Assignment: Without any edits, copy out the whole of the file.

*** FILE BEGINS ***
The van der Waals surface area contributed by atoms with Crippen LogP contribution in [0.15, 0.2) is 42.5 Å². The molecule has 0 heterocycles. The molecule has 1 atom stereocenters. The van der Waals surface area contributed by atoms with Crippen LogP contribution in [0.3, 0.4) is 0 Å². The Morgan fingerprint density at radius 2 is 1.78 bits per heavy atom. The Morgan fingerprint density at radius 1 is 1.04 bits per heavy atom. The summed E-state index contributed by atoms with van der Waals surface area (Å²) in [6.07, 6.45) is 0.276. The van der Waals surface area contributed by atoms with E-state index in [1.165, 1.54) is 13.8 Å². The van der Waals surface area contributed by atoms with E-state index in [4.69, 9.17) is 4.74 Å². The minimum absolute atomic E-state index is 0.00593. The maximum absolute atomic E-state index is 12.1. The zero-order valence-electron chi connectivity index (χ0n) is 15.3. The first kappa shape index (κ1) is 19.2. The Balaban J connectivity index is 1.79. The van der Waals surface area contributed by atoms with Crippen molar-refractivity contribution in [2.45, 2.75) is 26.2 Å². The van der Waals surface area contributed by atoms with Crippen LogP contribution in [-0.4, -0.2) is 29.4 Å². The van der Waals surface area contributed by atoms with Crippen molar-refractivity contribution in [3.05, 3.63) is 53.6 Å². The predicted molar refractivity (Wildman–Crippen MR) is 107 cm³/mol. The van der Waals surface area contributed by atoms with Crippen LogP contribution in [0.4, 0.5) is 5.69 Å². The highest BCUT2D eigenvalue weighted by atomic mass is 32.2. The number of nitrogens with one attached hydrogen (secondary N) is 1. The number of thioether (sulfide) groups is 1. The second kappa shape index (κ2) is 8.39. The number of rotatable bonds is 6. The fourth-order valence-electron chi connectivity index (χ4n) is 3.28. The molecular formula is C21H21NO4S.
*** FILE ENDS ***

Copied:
The van der Waals surface area contributed by atoms with Crippen LogP contribution in [0.15, 0.2) is 42.5 Å². The molecule has 0 heterocycles. The molecule has 1 atom stereocenters. The van der Waals surface area contributed by atoms with Crippen LogP contribution in [0.3, 0.4) is 0 Å². The Morgan fingerprint density at radius 2 is 1.78 bits per heavy atom. The Morgan fingerprint density at radius 1 is 1.04 bits per heavy atom. The summed E-state index contributed by atoms with van der Waals surface area (Å²) in [6.07, 6.45) is 0.276. The van der Waals surface area contributed by atoms with E-state index in [1.165, 1.54) is 13.8 Å². The van der Waals surface area contributed by atoms with E-state index in [4.69, 9.17) is 4.74 Å². The minimum absolute atomic E-state index is 0.00593. The maximum absolute atomic E-state index is 12.1. The zero-order valence-electron chi connectivity index (χ0n) is 15.3. The first kappa shape index (κ1) is 19.2. The Balaban J connectivity index is 1.79. The van der Waals surface area contributed by atoms with Crippen molar-refractivity contribution in [2.45, 2.75) is 26.2 Å². The van der Waals surface area contributed by atoms with Crippen LogP contribution in [-0.4, -0.2) is 29.4 Å². The van der Waals surface area contributed by atoms with Crippen molar-refractivity contribution in [3.05, 3.63) is 53.6 Å². The predicted molar refractivity (Wildman–Crippen MR) is 107 cm³/mol. The van der Waals surface area contributed by atoms with Crippen LogP contribution in [0.4, 0.5) is 5.69 Å². The highest BCUT2D eigenvalue weighted by atomic mass is 32.2. The number of nitrogens with one attached hydrogen (secondary N) is 1. The number of thioether (sulfide) groups is 1. The second kappa shape index (κ2) is 8.39. The number of rotatable bonds is 6. The fourth-order valence-electron chi connectivity index (χ4n) is 3.28. The molecular formula is C21H21NO4S.